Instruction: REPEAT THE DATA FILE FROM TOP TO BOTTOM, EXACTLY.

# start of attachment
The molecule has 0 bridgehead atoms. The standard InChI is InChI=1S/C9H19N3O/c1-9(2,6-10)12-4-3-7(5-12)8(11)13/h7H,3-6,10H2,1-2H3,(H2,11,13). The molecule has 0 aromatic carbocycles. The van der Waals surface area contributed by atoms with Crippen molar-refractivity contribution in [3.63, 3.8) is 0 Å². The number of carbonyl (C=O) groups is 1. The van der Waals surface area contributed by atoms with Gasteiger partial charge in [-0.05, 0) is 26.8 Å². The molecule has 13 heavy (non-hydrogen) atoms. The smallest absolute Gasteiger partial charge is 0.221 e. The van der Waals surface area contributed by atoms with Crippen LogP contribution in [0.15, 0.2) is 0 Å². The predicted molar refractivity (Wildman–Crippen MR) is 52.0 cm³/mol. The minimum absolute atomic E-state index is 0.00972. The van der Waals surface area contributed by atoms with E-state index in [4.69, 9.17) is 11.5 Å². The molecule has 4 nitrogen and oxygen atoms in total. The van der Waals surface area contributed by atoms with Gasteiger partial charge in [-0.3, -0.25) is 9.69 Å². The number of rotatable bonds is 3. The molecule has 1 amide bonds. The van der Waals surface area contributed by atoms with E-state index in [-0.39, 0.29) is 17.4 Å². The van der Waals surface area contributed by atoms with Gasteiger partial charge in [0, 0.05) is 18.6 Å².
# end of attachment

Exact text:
The molecule has 0 bridgehead atoms. The standard InChI is InChI=1S/C9H19N3O/c1-9(2,6-10)12-4-3-7(5-12)8(11)13/h7H,3-6,10H2,1-2H3,(H2,11,13). The molecule has 0 aromatic carbocycles. The van der Waals surface area contributed by atoms with Crippen molar-refractivity contribution in [3.63, 3.8) is 0 Å². The number of carbonyl (C=O) groups is 1. The van der Waals surface area contributed by atoms with Gasteiger partial charge in [-0.05, 0) is 26.8 Å². The molecule has 13 heavy (non-hydrogen) atoms. The smallest absolute Gasteiger partial charge is 0.221 e. The van der Waals surface area contributed by atoms with Crippen LogP contribution in [0.15, 0.2) is 0 Å². The predicted molar refractivity (Wildman–Crippen MR) is 52.0 cm³/mol. The minimum absolute atomic E-state index is 0.00972. The van der Waals surface area contributed by atoms with E-state index in [4.69, 9.17) is 11.5 Å². The molecule has 4 nitrogen and oxygen atoms in total. The van der Waals surface area contributed by atoms with Gasteiger partial charge in [-0.3, -0.25) is 9.69 Å². The number of rotatable bonds is 3. The molecule has 1 amide bonds. The van der Waals surface area contributed by atoms with E-state index in [-0.39, 0.29) is 17.4 Å². The van der Waals surface area contributed by atoms with Gasteiger partial charge in [0, 0.05) is 18.6 Å².